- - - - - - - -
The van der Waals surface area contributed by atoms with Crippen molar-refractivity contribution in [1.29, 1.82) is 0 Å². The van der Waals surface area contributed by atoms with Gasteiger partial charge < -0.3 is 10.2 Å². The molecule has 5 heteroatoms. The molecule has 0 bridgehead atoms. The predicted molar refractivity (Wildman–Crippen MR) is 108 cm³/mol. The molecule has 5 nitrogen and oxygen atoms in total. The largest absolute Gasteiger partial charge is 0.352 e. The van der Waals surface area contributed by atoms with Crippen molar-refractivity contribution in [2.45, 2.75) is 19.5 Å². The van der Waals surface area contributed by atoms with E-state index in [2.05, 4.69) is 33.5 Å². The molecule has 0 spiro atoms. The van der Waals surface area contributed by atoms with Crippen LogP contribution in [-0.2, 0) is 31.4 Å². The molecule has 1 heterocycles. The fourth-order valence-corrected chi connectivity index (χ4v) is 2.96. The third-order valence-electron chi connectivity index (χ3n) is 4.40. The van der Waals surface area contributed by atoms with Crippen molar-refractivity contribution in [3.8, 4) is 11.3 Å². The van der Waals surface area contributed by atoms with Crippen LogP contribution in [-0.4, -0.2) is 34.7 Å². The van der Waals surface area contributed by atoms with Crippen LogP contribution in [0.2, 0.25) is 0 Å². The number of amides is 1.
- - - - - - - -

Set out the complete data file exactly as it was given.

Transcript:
The van der Waals surface area contributed by atoms with Crippen molar-refractivity contribution in [1.29, 1.82) is 0 Å². The van der Waals surface area contributed by atoms with Gasteiger partial charge < -0.3 is 10.2 Å². The molecule has 5 heteroatoms. The molecule has 0 bridgehead atoms. The predicted molar refractivity (Wildman–Crippen MR) is 108 cm³/mol. The molecule has 5 nitrogen and oxygen atoms in total. The largest absolute Gasteiger partial charge is 0.352 e. The van der Waals surface area contributed by atoms with Crippen molar-refractivity contribution in [2.45, 2.75) is 19.5 Å². The van der Waals surface area contributed by atoms with E-state index in [2.05, 4.69) is 33.5 Å². The molecule has 0 spiro atoms. The van der Waals surface area contributed by atoms with Crippen LogP contribution in [-0.2, 0) is 31.4 Å². The molecule has 1 heterocycles. The fourth-order valence-corrected chi connectivity index (χ4v) is 2.96. The third-order valence-electron chi connectivity index (χ3n) is 4.40. The van der Waals surface area contributed by atoms with Crippen molar-refractivity contribution in [3.8, 4) is 11.3 Å². The van der Waals surface area contributed by atoms with Crippen LogP contribution in [-0.4, -0.2) is 34.7 Å². The van der Waals surface area contributed by atoms with Crippen LogP contribution in [0.2, 0.25) is 0 Å². The number of amides is 1.